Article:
Public Relations to Infinity and Beyond!

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Published on April 4, 2018, at 4:09 p.m.
by Skylar Spencer.

Throughout the rise of the public relations profession, the sky has been the limit. PR professionals have conquered each and every challenge that has risen, and in doing so, have skillfully mastered the art of adaptation. From Edward Bernays’ concept of a “two-way street” to the age of digital media, the profession evolved to embrace the emerging trends, and thus, adapt to them. But all of these outside forces have been within our reach, within our reason, within our comfort zone (at least to a certain extent) — until now.

New industries and technologies have been the center of discussion, and this theme is slowly but surely redefining our limitations as a society. The sky is no longer the limit; our new and emerging limit is (ironically) limitless, because it exists in outer space. Our wildest fantasies may just become reality — from hypersonic space travel to turning the moon into a gas station — as a result of outer space tech, forcing us to stop and rethink traditional industries.

Photo-Illustration: Konstantin Sergeyev/Daily Intelligencer. Photos: NASA; Ty Wright/Bloomberg

So, how must we adapt to this new challenge that’s literally out of our reach? Ogilvy & Mather and its disciples have already started to answer this question, and perhaps the communications industry as a whole should follow in its footsteps.

Say it with me: To infinity and beyond!
When moving to infinity and beyond, how can we effectively leverage public relations in outer space? Well, one thing is clear — the PR possibilities are endless.

Photo from Google Images

Ben Levine, an account director at Ogilvy & Mather New York, explores the soon-to-be consumer facing industry in a recent article, “The final frontier: reimagining marketing and communications in outer space.”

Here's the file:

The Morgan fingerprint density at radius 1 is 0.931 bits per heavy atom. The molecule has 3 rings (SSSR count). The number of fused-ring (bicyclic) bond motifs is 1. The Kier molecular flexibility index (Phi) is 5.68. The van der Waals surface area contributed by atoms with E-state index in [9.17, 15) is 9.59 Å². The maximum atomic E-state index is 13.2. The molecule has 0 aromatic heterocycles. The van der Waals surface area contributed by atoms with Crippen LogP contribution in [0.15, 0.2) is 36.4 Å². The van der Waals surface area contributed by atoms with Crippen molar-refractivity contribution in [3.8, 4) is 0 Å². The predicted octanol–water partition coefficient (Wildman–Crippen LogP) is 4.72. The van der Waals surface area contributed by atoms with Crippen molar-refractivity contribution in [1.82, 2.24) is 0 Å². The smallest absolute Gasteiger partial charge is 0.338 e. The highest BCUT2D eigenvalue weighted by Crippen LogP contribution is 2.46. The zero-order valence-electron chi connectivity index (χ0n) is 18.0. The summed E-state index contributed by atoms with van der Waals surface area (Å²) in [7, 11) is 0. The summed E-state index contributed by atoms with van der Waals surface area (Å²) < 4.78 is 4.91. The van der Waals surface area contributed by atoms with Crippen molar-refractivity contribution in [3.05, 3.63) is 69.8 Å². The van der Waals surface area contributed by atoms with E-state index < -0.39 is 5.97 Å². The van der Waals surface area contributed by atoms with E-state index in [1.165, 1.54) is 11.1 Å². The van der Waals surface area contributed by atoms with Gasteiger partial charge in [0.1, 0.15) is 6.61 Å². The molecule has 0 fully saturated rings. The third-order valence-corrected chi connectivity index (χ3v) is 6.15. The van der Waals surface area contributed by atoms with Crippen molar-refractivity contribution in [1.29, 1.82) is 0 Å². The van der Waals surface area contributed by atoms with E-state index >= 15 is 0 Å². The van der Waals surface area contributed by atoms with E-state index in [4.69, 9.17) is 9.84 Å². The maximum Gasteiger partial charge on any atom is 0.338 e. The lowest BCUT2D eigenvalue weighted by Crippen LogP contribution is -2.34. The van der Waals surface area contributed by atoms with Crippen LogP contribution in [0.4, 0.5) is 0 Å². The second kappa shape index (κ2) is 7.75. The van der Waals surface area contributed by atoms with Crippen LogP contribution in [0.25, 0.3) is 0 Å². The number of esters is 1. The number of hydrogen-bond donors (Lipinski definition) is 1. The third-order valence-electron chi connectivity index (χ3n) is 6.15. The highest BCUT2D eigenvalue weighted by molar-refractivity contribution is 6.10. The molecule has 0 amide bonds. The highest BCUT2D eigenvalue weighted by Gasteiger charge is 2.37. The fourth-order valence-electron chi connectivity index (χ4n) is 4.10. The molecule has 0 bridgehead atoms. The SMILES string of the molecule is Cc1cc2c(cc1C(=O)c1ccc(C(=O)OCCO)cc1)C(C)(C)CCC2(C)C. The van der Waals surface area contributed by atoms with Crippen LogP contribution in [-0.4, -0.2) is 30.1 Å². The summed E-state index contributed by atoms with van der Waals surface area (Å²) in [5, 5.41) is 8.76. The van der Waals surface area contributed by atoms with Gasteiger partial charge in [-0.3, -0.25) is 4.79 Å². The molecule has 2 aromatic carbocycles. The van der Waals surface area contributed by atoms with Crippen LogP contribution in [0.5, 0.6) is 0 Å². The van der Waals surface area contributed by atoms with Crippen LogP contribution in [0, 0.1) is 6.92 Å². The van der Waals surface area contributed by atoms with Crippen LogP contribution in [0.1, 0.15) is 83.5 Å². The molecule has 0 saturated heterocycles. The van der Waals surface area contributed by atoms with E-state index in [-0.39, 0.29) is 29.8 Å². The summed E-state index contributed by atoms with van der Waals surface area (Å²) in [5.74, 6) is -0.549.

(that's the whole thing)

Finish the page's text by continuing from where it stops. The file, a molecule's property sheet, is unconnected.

Levine questions, “How might we galvanize a new generation of entrepreneurs, professionals, scientists, investors and average consumers to understand the opportunities that the outer space industry can bring? What does the ‘brand’ of outer space look like? How do we help companies capitalize on this new, exciting and misunderstood place to do business?”

Levine isn’t the only futurist at Ogilvy & Mather. In fact, an earlier Adweek article explains how Ogilvy developed a pro-bono partnership with the New York Space Alliance, where the agency created a new visual identity, online presence and print campaign for the organization.

This is where PR pros can use their storytelling abilities to shine. The science and technology industry is overflowing with complicated jargon, unconsciously creating a disconnect between itself and publics outside its industry. If we view space as its own brand, who better to break it down and effectively communicate outer space and its happenings than the comm-masters themselves?

Consider the challenges.
With new possibilities come new challenges, one being transparency. I can’t help but question outer space in the broader perspective of government relations and classified information. So, how can we practice public relations when transparency isn’t an option?

There’s been much skepticism with government space exploration and to what extent information is being disclosed to the public. To manage current and future activities in the use of outer space, appropriate legal rules will undoubtedly be established. As a result, communicators will have to develop ethical strategies for such situations that don’t break the governing law, but do maintain the honest relationship with an organization’s key publics.

Photo from Google Images

Remaining transparent goes hand in hand with another potential obstacle as we sail into the final frontier: safety. If space tourism erupts as Elon Musk envisions, civilians like you and me will have the opportunity to leave our delicate atmosphere and experience the wonders of the galaxy. The harsh reality? Space is dangerous and unpredictable, creating a recipe for crises.

We shouldn’t shy away from these obstacles, however. Instead, and as Levine candidly put it, we must “make ourselves feel uncomfortable,” because uncomfortable is good — it empowers us to learn new skills and ignites change in the way our profession operates. And let’s face it … what better way to stay one step ahead than reaching for the stars?

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